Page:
Pennsylvania’s Superior Court recently heard a case questioning whether or not a child could demand a parent pay his educational expenses. The case, Weber v. Weber, involves a couple that divorced in 2000. In 2007, the mother sought that the courts require the father to pay a portion of the children’s educational expenses. The child in question filed a petition to intervene. The court granted his request.
Almost ten years later, the same child that sought to require his father pay a portion of college expenses filed a petition for special relief, requesting the father pay his portion for both undergraduate and graduate education expenses.
To pay or not to pay? The courts disagree.
According to the lower court, the son was not allowed to file the petition at all. Essentially, they stated that he lacked standing. Standing is a legal term that refers to whether or not a person can file the suit. If standing is present, the suit can move forward. If not, the suit is dismissed.
The Senior Judge for the Pennsylvania Superior Court disagreed with the lower court. He stated that as a third-party beneficiary the son could “seek to enforce his parents’ agreement.” “Under Pennsylvania law,” he continued, “a third-party beneficiary’s rights and limitations in a contract are the same as those of the original contracting parties.”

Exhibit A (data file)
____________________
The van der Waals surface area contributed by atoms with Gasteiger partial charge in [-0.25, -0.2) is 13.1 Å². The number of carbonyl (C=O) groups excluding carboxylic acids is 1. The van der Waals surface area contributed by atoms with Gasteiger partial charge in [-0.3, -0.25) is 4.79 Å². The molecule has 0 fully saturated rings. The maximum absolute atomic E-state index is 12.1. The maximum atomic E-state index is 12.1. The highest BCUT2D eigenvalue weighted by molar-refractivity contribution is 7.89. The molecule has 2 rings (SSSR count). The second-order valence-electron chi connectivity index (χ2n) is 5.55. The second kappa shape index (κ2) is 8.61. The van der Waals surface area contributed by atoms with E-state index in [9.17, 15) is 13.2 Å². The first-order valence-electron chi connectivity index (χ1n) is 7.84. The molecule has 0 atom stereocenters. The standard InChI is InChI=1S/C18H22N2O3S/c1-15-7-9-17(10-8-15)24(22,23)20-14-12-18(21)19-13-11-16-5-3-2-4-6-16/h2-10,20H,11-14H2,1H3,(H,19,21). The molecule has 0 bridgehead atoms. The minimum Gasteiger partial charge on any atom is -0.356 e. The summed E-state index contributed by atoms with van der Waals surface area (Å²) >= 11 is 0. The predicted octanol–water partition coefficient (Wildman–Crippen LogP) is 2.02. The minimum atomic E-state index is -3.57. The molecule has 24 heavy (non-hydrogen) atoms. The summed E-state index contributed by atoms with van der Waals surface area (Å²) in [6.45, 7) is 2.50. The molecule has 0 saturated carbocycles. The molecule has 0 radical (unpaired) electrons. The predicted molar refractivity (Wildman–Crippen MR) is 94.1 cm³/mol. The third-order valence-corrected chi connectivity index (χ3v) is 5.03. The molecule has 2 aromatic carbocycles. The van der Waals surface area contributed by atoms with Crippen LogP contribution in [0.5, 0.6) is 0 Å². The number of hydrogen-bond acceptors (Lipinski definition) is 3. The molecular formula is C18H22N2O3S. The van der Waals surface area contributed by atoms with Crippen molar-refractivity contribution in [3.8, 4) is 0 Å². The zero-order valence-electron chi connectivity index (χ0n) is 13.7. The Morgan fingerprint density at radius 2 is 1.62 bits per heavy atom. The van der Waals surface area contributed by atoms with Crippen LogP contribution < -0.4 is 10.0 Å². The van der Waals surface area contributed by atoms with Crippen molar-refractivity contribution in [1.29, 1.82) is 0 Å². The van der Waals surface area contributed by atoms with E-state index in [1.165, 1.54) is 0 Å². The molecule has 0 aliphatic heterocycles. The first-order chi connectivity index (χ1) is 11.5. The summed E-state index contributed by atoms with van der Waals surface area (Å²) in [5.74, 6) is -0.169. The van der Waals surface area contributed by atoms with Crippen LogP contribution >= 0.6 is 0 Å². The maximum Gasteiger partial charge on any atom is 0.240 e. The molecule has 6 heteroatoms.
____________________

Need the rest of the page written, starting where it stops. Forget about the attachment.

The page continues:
It is also important to note that the language of the child support agreement came into play. The payments in question were not made from one parent to the other. Instead, the payments were made directly to the benefit of the child.
What can other parents learn? The case provides an important lesson for many.
This case highlights the need for a carefully crafted child support agreement. A boiler plate agreement found online may not meet your family’s needs. A tailor made agreement designed specifically for your situation is more likely to survive a legal battle and better ensure that the best interests of the children as well as your own needs are met.